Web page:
Dieting continues to be one of the hardest New Year’s resolutions to maintain, and every year it claims its share of victims. Even if you commit to a diet, there are infinitesimal ways to softly cheat—sugar-free diets come with their own zero-sugar sodas, intermittent fasters can nosh on sweets all afternoon, and even vegans can have their (vegan) cake and eat it, too. Lucky for those ardent dieters out there, a new study from Drexel University suggests that exercise is a sort of dietary insulation, a protective factor that regulates hunger and reduces appetite.
The study, published in Health Psychology, attempted to monitor participants’ training habits and thusly predict their lapses from weight-loss programs. Exercise, the study found, helps protect against overeating: After 60 minutes of exercise, the dangers of overeating after your workout dropped from 12 percent to 5 percent. And for every 10 minutes of subsequent exercise, participants had reduced appetites for the rest of the day.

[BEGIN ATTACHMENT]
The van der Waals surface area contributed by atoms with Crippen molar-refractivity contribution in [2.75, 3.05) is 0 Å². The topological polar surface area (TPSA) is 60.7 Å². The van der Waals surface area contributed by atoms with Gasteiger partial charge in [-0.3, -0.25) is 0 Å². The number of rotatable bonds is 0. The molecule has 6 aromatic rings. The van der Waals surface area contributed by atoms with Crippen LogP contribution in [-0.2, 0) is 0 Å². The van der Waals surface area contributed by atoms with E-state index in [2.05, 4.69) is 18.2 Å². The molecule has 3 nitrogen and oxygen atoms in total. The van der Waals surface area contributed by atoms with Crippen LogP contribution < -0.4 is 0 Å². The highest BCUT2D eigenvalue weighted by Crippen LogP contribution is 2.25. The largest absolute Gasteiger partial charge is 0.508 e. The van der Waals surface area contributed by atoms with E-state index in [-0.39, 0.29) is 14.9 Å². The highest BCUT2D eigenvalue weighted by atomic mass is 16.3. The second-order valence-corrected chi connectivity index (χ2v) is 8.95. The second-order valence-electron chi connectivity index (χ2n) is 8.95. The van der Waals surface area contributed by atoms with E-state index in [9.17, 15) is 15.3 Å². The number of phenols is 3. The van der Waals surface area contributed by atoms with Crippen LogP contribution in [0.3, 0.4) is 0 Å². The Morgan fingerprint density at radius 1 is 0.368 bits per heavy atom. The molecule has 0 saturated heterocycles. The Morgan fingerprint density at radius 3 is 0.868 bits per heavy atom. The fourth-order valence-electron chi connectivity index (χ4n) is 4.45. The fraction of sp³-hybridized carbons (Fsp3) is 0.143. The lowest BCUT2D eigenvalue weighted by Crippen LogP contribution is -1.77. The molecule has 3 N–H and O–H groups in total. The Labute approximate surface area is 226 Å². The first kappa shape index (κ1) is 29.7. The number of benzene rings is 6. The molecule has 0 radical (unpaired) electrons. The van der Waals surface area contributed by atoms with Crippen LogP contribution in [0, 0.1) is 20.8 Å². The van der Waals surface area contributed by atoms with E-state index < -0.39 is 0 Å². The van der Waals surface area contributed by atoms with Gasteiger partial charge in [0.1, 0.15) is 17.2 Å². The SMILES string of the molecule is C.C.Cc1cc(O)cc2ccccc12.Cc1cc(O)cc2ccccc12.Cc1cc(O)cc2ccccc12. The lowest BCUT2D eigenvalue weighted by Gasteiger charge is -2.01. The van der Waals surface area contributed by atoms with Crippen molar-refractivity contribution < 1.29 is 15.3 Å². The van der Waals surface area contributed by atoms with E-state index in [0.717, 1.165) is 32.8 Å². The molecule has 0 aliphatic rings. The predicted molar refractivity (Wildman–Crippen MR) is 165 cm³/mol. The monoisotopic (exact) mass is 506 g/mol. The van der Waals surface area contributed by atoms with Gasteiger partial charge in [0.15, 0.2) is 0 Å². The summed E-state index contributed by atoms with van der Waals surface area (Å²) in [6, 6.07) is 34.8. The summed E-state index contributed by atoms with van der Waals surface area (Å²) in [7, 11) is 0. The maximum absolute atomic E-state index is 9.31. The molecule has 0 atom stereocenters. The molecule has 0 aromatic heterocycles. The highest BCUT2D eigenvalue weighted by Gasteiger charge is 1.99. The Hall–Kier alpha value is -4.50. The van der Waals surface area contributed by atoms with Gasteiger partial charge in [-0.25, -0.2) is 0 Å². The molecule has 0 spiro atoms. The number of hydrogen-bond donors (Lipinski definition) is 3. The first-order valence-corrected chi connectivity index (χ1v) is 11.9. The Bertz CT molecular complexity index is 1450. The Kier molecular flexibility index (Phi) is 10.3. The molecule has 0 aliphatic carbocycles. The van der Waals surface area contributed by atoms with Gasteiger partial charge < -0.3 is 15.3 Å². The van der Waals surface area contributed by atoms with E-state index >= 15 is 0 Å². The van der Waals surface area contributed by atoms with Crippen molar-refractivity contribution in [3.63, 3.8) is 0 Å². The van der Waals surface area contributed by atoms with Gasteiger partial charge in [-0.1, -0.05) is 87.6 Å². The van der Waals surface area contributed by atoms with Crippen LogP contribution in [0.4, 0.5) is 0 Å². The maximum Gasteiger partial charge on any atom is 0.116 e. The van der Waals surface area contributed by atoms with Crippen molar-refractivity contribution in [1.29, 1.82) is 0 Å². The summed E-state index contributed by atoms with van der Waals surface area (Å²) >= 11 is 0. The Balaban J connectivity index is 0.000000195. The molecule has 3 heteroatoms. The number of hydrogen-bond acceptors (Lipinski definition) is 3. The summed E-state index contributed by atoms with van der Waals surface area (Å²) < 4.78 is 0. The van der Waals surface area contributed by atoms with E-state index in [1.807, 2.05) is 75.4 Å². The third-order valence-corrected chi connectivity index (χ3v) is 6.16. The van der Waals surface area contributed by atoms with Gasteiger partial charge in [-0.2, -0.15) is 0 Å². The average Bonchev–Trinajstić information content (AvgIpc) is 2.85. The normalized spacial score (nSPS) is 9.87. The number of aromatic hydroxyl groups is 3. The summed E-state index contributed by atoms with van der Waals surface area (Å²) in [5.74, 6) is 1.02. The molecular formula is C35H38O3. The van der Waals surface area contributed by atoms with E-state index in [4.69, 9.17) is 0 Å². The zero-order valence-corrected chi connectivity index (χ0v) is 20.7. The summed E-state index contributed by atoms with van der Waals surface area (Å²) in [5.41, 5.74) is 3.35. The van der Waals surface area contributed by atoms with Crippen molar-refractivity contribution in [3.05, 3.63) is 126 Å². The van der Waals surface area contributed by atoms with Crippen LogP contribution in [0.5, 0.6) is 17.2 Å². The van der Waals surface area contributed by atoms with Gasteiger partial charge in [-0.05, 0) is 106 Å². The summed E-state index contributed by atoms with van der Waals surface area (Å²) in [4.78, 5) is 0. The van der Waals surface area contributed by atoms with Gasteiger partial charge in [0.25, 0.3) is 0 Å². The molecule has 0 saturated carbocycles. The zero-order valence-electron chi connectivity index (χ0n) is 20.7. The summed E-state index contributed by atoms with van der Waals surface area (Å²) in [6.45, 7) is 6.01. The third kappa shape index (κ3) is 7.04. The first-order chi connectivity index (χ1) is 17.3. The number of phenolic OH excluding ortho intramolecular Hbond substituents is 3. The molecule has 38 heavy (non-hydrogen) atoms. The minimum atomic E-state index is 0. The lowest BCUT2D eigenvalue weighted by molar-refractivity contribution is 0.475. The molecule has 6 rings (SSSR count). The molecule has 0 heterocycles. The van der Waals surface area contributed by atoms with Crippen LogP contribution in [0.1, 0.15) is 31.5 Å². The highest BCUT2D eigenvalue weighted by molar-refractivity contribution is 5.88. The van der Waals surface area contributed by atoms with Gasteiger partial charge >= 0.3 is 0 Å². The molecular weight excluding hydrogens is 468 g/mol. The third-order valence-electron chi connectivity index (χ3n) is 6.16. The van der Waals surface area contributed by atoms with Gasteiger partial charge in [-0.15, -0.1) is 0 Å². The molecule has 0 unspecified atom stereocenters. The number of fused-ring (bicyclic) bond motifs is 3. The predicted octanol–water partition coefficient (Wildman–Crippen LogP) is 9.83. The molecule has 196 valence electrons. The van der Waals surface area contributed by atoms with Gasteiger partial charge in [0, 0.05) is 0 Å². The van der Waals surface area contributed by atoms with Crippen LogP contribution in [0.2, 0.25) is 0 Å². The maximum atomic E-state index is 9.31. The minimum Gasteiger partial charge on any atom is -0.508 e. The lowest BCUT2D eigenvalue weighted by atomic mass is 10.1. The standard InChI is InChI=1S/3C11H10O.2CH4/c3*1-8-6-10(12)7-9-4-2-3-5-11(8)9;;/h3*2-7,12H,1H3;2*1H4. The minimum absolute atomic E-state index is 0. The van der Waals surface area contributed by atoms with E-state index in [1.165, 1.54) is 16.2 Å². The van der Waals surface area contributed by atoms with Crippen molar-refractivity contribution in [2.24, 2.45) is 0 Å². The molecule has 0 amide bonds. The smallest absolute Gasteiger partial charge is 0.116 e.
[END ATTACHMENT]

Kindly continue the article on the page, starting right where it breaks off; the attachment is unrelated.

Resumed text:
The author of the study, graduate student Rebecca Crochiere, said, “Almost all behavioral weight loss programs prescribe exercise because of its health benefits and because it expends energy or ‘burns calories.’ ” The study’s argument, she says, is that dieting and exercise are not mutually exclusive. “Interestingly, our study suggests that exercise may also aid in adhering to a reduced-calorie diet, perhaps through improved regulation of appetite or eating behavior. It adds another reason to engage in exercise if one is seeking weight loss.”
Light physical activity—as opposed to something like HIIT workouts—has proven to be the strongest defense against overeating. But Crochiere says more research is needed to support this claim. More research, too, is needed to investigate how the combination of exercise and dieting differs from person to person.
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